15. This was written in 2011, but it's a fair bet that no-one who backs Brexit has read this. Rodrik explains that with the menu of Hyperglobalisation (total openness to all trade), National Sovereignty (control over borders, immigration etc) and Domestic Politics (legislating for human rights, working practices etc), a country can have at most two of these three. Unfortunately Brexit politicians have promised all of them because they are profoundly terrible and ignorant people. Anyway this book is [...]


    16. This is the best and most sensible book I have ever read on the subject of globalization and international trade. The author has a clear understanding of the history, policy considerations, and economics, and, unlike most economists, he has his head screwed on right. Good, sensible policy recommendations--I only wish I had read it seven years ago when I first bought this book!


    17. Clear and preciseReally opened my eyes for many important discussions. In particular the trilemma between nation, democracy and globalization deserves to be known in the common public




    18. Rodrik initially establishes infrastructure by states as supplement to markets, through a brief review of the development from mercantilism to capitalism. More elaborately, he reviews the monetary policies/regimes since appr. 1800.He discusses the argument against free trade based on the redistributional effects, which act as a negative externality, increasing the social costs of trade. The argument is similar to that of luddites on technological progress, except the extent of social costs/exter [...]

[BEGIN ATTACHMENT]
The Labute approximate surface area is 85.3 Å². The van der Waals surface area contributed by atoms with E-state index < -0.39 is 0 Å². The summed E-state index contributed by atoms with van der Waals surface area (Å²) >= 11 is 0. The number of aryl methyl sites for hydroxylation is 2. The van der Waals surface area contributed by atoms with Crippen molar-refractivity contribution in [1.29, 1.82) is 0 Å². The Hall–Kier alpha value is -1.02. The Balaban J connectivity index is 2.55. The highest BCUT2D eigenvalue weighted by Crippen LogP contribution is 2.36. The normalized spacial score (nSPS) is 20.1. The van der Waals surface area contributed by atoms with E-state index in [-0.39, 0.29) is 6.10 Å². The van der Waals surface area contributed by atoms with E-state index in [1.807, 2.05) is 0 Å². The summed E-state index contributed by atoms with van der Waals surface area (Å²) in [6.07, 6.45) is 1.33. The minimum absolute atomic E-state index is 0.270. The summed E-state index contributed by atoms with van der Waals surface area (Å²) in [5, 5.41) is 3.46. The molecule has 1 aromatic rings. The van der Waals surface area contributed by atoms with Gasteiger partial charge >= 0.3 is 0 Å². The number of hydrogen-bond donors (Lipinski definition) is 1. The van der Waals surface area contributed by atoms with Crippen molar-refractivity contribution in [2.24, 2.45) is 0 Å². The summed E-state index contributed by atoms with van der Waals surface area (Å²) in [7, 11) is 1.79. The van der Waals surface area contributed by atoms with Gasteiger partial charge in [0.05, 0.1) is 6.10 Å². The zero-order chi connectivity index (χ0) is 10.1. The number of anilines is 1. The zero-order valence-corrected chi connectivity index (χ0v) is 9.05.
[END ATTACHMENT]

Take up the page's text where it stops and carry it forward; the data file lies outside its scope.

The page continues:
19. Globalization first reared its tentative head, courtesy a revisionist package popularly known as the "Washington Consensus". The term was coined in 1989 by John Williamson and represented as its edifice three indispensable words: stabilize; liberalize; and privatize. Two and a half decades and a crippling recession later, the world is still coming to grips with the shock and awe impact caused by a rampant globalization that had its most fervent advocates fleeing for life!In this compelling work, [...]


    20. I'll be honest I didn't purchase this book because I was interested in Global Economy. It was book required for my class. However, I must say I appreciate Rodrik's way of simplifying terms making it possible for a busy college student as myself to understand it without doubling back multiple times. Other than that, the subject isn't much to my interest.


    21. Rodrik cherry picks his data, misrepresents the work of "conservative" authors he disagrees with and appears to come to his conclusions based on his political orientation rather than the empirical evidence.Yet despite his intense desire to discredit economists and politicians he disagrees with (He makes a habit of taking quotes of others out of context making those he disagrees with appear to lack sophistication or concern for nuance and context), he was forced to admit that trade and globalizat [...]


    22. Rodrik presents an interesting take on the dynamics of globalization, democracy, and nationhood. Throughout the book he makes it clear he is in favor of a return to a system similar to the old Bretton Woods institutions in order to allow for more nationally driven economic development. He does a very good job presenting a balanced view of both sides, but his conclusion lacks the uniform coherency I was expecting. He seems to reside in an entirely economic world devoid of both real consequences a [...]